Tag Archives: Seattle Art Museum

Open Eyes at SAM followed by Heartbreak at Stonington Gallery

I had the most amazing time with my painting students on Thursday, when we went on field-trip to Seattle Art Museum. We got to visit the special exhibit, Jeffrey Gibson’s Like A Hammer.

Comprised of sculptures, installation, film, paintings, and mixed media objects, Gibson’s restless aesthetics reach out across gender, sexualities, and racial lines to open our eyes and our hearts to our shared humanity, and the deep wounds felt by indigenous peoples and queer communities.

Power, politics, and all kinds of hierarchies were called into question relentlessly, but without a strident voice. Gibson’s work seduces first and foremost with his color, textures, craftsmanship; gently guiding us to a reframed state of mind. I am often wowed by creative genius and this show certainly grabbed me by the eyeballs and shook me. But more than that. He reached deep into my soul.

The institutional power of museums and our colonial past was movingly called into question by a documentary project in which Gibson invited fellow Native Americans from different tribes to come to the Denver Art Museum and relate to the institution’s tribal art and artifact collections. The sense of deep loss and intergenerational trauma was so palpable I had to push back tears.

Stonigton Gallery in Pioneer Square

Afterwards, I met my printmaking class for a short gallery tour, visiting several galleries that focus some or all their programming on the graphic arts. Stonington Gallery was on our itinerary because we wanted to look at contemporary Native American printmakers.

Stonington has been a fount of knowledge about contemporary indigenous artists from the Pacific Coast and Alaska since it opened back in the late 70s. The gallery was the very first to ever give a Native American artist a solo show in Seattle and openly acknowledges on its website that the gallery and larger city of Seattle occupies unceded Duwamish lands.

So imagine my heartbreak if not outright horror to pull out a piece from the stacks in the formline style of Northwest Coast art by a non-indigenous artist! I mean, a complete, unabashed appropriation (rip-off), being sold in a gallery that has become known for its championing of indigenous arts and artists.

A student asked, are they just being influenced? Another responded that it was appropriation, an I was inclined to agree. No self-reflecting artist would ever send such an outright cultural trespass out to a gallery, much less one devoted to Northwest Coast art!

I felt a little cornered by this gross example of entitlement because in the very first lecture for the class I showed slide after slide of how printmaking as a communication and art form has bridged cultural and national lines. Like language itself, it is universally human. I told these emerging talents that culture and art form part of our shared history. And here was a predatory printmaking piece that argued loudly for cultural isolationism! Philosophically, cultural isolationism is a kind of protectionism that stems from fear of the Other. Granted, people of color and indigenous peoples have a historical basis to fear the aggressions of white and European oppressors. But it’s a two-edged sword. All we have to do is look at the atrocities committed in the name of protectionism in the past (and in the present) to know that while self-defense is important, putting up walls is always a self-defeating proposition in the long run. But I didn’t say this.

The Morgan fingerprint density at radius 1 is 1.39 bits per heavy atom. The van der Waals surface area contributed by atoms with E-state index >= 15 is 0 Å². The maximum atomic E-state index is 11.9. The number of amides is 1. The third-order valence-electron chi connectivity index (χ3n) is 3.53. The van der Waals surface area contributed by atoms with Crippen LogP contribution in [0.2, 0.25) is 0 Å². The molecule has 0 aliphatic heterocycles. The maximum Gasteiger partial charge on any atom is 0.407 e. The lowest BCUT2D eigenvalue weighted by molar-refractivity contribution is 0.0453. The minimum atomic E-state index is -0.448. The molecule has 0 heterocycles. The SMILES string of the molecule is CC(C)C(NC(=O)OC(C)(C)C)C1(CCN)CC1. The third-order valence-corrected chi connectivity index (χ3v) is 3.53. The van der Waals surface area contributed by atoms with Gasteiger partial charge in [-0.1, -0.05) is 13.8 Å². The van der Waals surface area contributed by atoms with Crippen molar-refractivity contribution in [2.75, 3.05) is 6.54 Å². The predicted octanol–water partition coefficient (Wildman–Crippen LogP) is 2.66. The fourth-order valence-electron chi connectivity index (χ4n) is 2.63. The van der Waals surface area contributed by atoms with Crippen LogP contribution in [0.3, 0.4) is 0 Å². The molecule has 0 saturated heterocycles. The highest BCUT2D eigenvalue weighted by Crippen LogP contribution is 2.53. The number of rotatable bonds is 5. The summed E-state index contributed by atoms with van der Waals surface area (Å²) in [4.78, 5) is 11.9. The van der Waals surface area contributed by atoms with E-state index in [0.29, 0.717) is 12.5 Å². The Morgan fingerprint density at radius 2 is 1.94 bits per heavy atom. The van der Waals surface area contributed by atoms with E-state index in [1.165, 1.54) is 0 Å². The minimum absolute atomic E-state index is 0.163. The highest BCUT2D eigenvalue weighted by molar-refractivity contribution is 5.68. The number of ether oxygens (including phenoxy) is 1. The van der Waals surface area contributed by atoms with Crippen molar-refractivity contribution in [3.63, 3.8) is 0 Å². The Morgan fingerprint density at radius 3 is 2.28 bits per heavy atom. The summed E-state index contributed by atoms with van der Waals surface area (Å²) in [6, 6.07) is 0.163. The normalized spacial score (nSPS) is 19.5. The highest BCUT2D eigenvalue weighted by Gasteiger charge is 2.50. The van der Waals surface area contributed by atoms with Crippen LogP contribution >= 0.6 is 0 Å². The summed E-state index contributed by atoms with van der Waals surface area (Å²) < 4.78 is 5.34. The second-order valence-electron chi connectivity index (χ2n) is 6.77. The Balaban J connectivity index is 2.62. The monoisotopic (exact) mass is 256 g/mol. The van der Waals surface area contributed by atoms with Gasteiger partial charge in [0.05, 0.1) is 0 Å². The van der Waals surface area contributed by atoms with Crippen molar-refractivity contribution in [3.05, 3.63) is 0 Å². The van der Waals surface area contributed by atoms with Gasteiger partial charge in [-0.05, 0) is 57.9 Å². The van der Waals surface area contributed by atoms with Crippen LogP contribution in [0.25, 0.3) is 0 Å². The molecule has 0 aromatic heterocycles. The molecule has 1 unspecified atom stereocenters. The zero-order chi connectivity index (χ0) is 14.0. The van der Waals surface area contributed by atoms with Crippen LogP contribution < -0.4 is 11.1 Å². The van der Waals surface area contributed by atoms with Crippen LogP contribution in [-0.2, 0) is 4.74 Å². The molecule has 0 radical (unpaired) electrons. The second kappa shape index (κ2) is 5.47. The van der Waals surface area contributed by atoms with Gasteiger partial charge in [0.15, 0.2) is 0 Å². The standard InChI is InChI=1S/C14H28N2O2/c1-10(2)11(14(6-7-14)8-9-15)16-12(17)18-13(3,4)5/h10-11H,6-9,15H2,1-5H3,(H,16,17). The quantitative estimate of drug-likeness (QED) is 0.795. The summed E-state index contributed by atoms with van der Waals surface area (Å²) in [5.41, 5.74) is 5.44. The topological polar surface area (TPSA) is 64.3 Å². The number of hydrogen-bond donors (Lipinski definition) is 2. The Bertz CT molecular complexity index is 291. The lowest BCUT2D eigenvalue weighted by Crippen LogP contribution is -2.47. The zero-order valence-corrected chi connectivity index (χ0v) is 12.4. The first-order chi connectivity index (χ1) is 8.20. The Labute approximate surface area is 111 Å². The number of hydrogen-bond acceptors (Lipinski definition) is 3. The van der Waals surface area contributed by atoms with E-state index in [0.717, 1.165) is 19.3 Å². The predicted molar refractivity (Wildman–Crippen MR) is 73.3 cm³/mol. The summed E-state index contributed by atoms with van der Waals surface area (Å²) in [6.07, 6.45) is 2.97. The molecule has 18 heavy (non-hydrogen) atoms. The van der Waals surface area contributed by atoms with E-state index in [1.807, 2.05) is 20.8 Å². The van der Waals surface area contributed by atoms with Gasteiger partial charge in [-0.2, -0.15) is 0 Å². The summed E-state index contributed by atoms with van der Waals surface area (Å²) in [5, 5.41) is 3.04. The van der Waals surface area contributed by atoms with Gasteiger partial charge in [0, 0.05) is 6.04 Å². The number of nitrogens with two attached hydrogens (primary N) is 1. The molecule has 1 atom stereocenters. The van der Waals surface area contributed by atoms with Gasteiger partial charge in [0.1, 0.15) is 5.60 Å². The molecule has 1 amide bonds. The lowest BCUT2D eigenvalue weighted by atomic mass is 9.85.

The only thing I could think to say was that context matters.

I return again to the amazing Jeffrey Gibson, who is indigenous and queer and must have experienced both micro and macro aggressions, many of these cultural, but whose generous spirit broadens our cultural touchstones and his own by including other cultures and references into his work.

I’m thinking especially of his piece Im Ein Ani Li, Mi Li-Hillel, which features a quote in Hebrew using glass beads, artificial sinew, wool, acrylic, among other materials referencing Gibson’s cultural origins. Although the Gibson features the quote by Hillel, a Jewish leader who endured Roman rule and incorporated the Star of David in his design it differs entirely from the offensive piece we saw at Stonington. For one, Gibson doesn’t try to make it look like some unearthed manuscript found on Mt Sinai, while the print artist at the gallery definitely masked his creation so that it looked like a Northwest Coast indigenous creation.

That difference means that Gibson doesn’t trespass. He doesn’t appropriate. He doesn’t feel entitled to Hillel’s culture. But he is inspired by that ancient leader’s question, “If I am not for myself, then who will be for me?”

We all left the gallery in a somber mood. It was a little traumatic, actually, to discover Stonington could be selling something like that. It felt like a betrayal, though of course, they can conduct business as they like.

Thankfully, we got the chance to hear from Greg Kucera at the end of our gallery walk. His recollections of the great master, Jacob Lawrence, were touching, and reminded us all that there are big souls in the world that change their societies with their art, and with their teaching. That was a real balm to my heart, to be sure!

a collection of Jacob Lawrence’s screenprints are on view at Greg Kucera Gallery